It was bound to happen once Mutasim Ali showed up.
Over the past week — 115 miles off the radar of the Tel Aviv public — the African asylum seekers imprisoned at Holot, Israel's "open" desert prison for "illegal infiltrators," have been pushing back against the rule of the Israeli Population, Immigration and Border Authority (PIBA).
From the morning of June 16 until now, all 2,300 prisoners have refused to show up for their thrice-daily check-ins — a ritual which prevents them from leaving the jail's desolate premises, and ensures they are stuck in lines for hours each day.
("Lines to check in, lines to check out,” refugee leader Ali said in an interview shortly after he arrived to Holot. “Everywhere is lines — lines, lines, lines everywhere. ... It makes you go crazy.”)
In concert with the strike against check-ins, prisoners have been staging daily demonstrations. They've been marching down Holot's dusty roads and occupying its gaping entrance, chanting "Freedom!" and "Stop Racism!" and "We are not criminals!"
Powerful images of 2,300 resilient Sudanese and Eritrean men, the survivors of unthinkable violence and oppression in their home countries and torture en route to Israel, protesting in the middle of the Negev — with no one to hear them but prison workers — have made the rounds on social media. But they've been partly overshadowed by renewed fury over Israel's grip on the West Bank and Gaza, as soldiers search for three Jewish teens kidnapped earlier this month.
Then yesterday, the inevitable: PIBA and the Israel Prison Authority began their crackdown on dissenters at Holot.
According to the Hotline for Refugees and Migrants, Israel's premiere refugee rights org, Ali and Anwar Suliman — along with about 20 other protest organizers — were arrested yesterday and, after a short hearing, sent to Saharonim, the closed jail next door to Holot.
From the Hotline's news blast:
During Ali’s hearing the Immigration Authority representative in charge accused him of encouraging others to break the facility rules, a claim that Ali denied. Eventually, he was sent to Saharonim for 30 days. “Ali and the others were not arrested because they broke the compound rules, but because the Immigration Authority is trying to suppress the protest," said Adv. Carmel Pomerantz of the Hotline for Refugees and Migrants, who represented Ali during the hearing. “This is clearly a selective enforcement and a misuse of authority. The fact that only a handful among thousands were sent to prison demonstrates why in a democratic country the Minister of the Interior must not function as the legislator, the investigator and the judge in the facility."
The activists' absence can be felt all the way from Tel Aviv. "In Saharonim, they don't have cellphones; they can only talk one time per day with a calling card," said Anat Ovadia, a spokeswoman for Hotline.
The PIBA spokesperson's office hasn't yet responded to a Jewish Journal inquiry on the number of Holot prisoners sent to Saharonim in the past week, and the nature of their arrests. (Except to say, back when the check-in strike began, that the strikers would be "treated as the law decided." Aka, sent to Saharonim. But the only ones sent to Saharonim so far appear to be the leaders of the protest movement.)
"They can arrest four leaders, but it won't be the end," said Darfuri asylum seeker Muhamad Musa of the revolt. "We are 3,000 leaders."
Musa, a close friend of mine who was summoned to Holot in February, took his chances and traveled to Tel Aviv for a few hours yesterday to check on his watch shop in the Central Bus Station.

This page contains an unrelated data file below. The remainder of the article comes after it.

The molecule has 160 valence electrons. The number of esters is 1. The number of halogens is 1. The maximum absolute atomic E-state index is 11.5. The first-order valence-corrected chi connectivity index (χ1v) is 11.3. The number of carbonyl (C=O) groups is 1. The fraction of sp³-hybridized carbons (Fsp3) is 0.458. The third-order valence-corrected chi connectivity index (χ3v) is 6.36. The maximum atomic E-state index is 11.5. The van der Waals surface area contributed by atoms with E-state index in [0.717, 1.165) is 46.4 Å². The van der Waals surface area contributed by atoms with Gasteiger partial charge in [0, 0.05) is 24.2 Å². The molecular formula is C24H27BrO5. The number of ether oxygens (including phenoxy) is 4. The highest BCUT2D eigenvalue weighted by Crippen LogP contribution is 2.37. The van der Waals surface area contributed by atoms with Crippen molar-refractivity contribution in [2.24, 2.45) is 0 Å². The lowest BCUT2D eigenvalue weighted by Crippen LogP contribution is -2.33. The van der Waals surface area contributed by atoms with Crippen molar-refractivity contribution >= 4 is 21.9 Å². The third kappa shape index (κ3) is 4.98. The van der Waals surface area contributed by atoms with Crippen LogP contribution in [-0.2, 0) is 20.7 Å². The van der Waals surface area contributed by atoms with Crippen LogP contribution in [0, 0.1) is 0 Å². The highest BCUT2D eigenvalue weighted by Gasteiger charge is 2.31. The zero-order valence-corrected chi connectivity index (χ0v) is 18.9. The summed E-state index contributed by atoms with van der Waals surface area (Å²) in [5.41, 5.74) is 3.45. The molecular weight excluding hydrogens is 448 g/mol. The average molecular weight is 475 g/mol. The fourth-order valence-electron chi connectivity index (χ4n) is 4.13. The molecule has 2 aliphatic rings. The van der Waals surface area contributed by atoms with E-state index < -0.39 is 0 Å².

I walked with him along Neve Sha'anan Street as he greeted old friends from his six-year residence in Tel Aviv, including a table full of wrinkled Russian-Israeli men smoking and playing cards.
But Neve Sha'anan, once the lively main street of South Tel Aviv, was sickly quiet on Monday afternoon. Visitors (and visiting journalists) always used to marvel, whether in delight or horror, over the "Little Africa" they found along this dingy ramblas — filled with Eritrean and Sudanese smells, sounds and street signs. These days, Neve Sha'anan is a skeleton of its former self. It has no more flea market; half its shops are shuttered. It has grown chilly with the ghosts of a migrant population past.
Musa explained to me that those African asylum seekers who haven't already agreed to leave Israel or been imprisoned in the desert are keeping a low profile, because they're afraid of frequest police roundups of "infiltrators" in the area.
Either that, or they're just plain depressed. Journalist David Sheen, who has been documenting the African struggle in Israel from the start, recently interviewed a young Israeli woman named Mai Liberkaz, the longtime girlfriend of a Sudanese asylum seeker in Israel. "The atmosphere has changed drastically in the last few years," she said in her video interview.
"Before," she said, "you would walk down the street and see African people full of life. Now, you walk down the street where Africans live and you see disappointment. And that's if you see them at all, if they're not hiding out in their homes."
Musa spoke of a similar soul drain in his former neighborhood. "Tel Aviv is not like before," he said. "Tel Aviv is like Holot."
My friend decided to head back down to the Negev earlier than expected on Monday, to regroup with his fellow protesters. "We are all leaders," he reiterated before he left, and hinted that Israel's incarcerated asylum seekers would be taking more drastic (still peaceful) measures in the coming days. And really, they don't have too much left to lose.
A prison in the middle of nowhere with a gate that opens a few hours each day is still a prison pic.twitter.com/qEuxFKDGCe— HRM Israel (@HRMIsrael) June 19, 2014